Not Your Parent's Offering Plate: A New Vision for Financial Stewardship, a completely revised edition of J. Clif Christopher’s classic. Written with the needs of pastors and stewardship teams in mind, Not Your Parents’' Offering Plate provides immediate, practical guidance to all who seek to help God’s people be better stewards of their resources.
Stewardship for Vital Congregations, by Anthony B. Robinson Theologically and biblically informed, it offers particular strategies and "how-to's" relating to money and giving. Stewardship for Vital Congregations includes questions for reflection, discussion, and action in each chapter.
Are You Ready to Talk about Money in Your Church? is a humorous quiz that takes a light approach to the serious subject of money. A great ice-breaker for stewardship conversations! Format is small, 8-page pamphlet, suitable for distribution in pews or to groups. From the Stillspeaking Writers' Group.
The Gratitude Path: Leading Your Church to Generosity, by Kent Millard. A new approach for local church giving that is accessible, achievable, and effective.The Gratitude Path is a five-session study designed for use by churches, leadership teams, and small groups. This step-by-step guide helps congregations grow in generosity by focusing on gratitude for God's blessings.
Local Church Planned Giving Manual, 4th edition. From wills seminars to church endowments and more, you and your church can explore theological, rational, and hands-on worksheets enhancing your ministry through the stewardship of planned giving.
Funding Your Future: A Capital Campaign Manual from the United Church of Christ
A capital or major fund campaign can be the greatest faith-raising experience in the life of your church!The more challenging the campaign goal, the the more heightened the experience for your congregation.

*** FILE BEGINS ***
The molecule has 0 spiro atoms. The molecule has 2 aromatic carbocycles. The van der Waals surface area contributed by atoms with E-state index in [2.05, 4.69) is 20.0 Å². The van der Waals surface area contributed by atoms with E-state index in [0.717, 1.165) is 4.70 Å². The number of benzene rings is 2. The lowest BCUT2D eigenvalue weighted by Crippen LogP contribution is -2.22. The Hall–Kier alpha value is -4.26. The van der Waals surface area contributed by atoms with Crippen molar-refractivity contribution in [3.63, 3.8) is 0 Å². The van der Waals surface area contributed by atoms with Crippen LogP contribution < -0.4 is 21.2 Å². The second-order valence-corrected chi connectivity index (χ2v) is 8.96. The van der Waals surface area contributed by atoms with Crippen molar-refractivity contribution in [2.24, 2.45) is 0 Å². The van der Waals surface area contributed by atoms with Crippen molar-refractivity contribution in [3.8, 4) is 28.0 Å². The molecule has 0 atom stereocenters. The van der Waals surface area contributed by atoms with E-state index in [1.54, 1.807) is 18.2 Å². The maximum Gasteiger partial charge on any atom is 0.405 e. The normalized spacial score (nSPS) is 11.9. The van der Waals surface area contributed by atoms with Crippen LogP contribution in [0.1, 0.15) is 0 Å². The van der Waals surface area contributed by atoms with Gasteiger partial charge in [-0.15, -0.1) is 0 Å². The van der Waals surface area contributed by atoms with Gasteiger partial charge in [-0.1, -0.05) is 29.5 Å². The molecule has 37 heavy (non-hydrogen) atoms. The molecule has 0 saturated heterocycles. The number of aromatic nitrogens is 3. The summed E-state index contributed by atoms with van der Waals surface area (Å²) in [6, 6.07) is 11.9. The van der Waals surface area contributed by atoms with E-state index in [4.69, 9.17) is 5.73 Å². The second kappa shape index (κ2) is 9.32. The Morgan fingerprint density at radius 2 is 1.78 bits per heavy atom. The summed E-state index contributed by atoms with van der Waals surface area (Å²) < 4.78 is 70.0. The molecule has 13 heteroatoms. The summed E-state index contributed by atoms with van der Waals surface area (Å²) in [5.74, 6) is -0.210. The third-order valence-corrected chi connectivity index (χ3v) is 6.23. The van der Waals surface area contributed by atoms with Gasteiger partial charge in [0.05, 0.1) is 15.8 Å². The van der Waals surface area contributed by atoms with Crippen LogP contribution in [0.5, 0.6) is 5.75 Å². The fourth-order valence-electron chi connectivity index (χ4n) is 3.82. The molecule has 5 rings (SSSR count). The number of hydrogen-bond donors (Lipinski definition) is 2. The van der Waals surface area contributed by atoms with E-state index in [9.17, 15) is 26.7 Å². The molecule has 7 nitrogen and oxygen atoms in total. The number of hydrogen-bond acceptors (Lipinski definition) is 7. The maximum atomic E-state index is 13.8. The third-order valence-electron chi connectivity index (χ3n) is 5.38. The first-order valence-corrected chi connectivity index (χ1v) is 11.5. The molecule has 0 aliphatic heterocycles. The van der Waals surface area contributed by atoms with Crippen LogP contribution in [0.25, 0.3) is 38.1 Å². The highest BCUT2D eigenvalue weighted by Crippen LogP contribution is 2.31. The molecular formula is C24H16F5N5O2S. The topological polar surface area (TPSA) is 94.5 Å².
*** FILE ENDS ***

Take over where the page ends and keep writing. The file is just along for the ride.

God's Gifts, My Gifts
Teaches that God is the source of who we are and what we have, and is our model for being generous and faithful. Elementary-age children will have fun in class or at home using these five colorful and snappy foldout sheets with individual and group activities, including scriptural texts and prayers to reinforce the church; personal decisions, loving God, self, and others. Use for confirmation and new member classes. Set includes five active lessons: Share Love With Your Offering (available as a single sheet for $.75 each), Seek God with Your Whole Heart, Rooted in Love, Love is the Greatest, Dare 2BU. Set of all five activity sheets plus stickers: 1-10 sets, $5.00 each; 11-25 sets, $4.50 each; 26 or more sets, $4.00 each.
A Stewardship Resource for the Local Church
This resource looks at ways to understand and approach money and mission realistically, given the changing conditions in congregations of the United Church of Christ today. Intended for use by lay leaders as well as clergy, it includes the theological background on the motivation for giving, as well as four programmatic approaches to fundraising in the church.
The Gifting God
This compact, 5-session group study based closely on the Bible will break open the subject of giving for everyone-no matter how much or how little they are currently giving. Excellent for small groups, for ysing one session at a time with committees (especially stewardship or finance committees, and trustees). Also very effective as a personal Bible study/devotion. Available in print or as downloadable PDF, $1.50 each.
What Scripture Says about Giving
This brief brochure for distribution to all church members looks at the question of how much to give to the work of the church and why. Also available in Spanish. $3.00/50.
The Church has always understood itself to be an extension of Jesus Christ's ministry in the world. The diakonia of the early church — the ministry of healing, service, care, compassion and hospitality— served the needy neighbor in Christ. For more than thirty-five years the General Synod of the United Church of Christ has advocated for health care as a right and a priority for all people.
Traci Blackmon among clergy arrested in D.C. denouncing 'sinful and immoral' health care reform
Read more via UC News and watch video clip of Rev. Blackmon's remarks outside Senator Mitch McConnell's office, prior to her arrest.
UCC Perspectives on Efforts to Repeal and Replace the ACA
Ten priorities for a faithful health care system
As people of faith, we believe that any change, repeal, or repair of the Patient Protection and Affordable Care Act (ACA) must include comprehensive health care legislation in a single bill that
meets these ten priorities for a faithful health care system. These priorities arise from a shared commitment to a faith-inspired moral vision of a health care system that offers health, wholeness, and human dignity for all.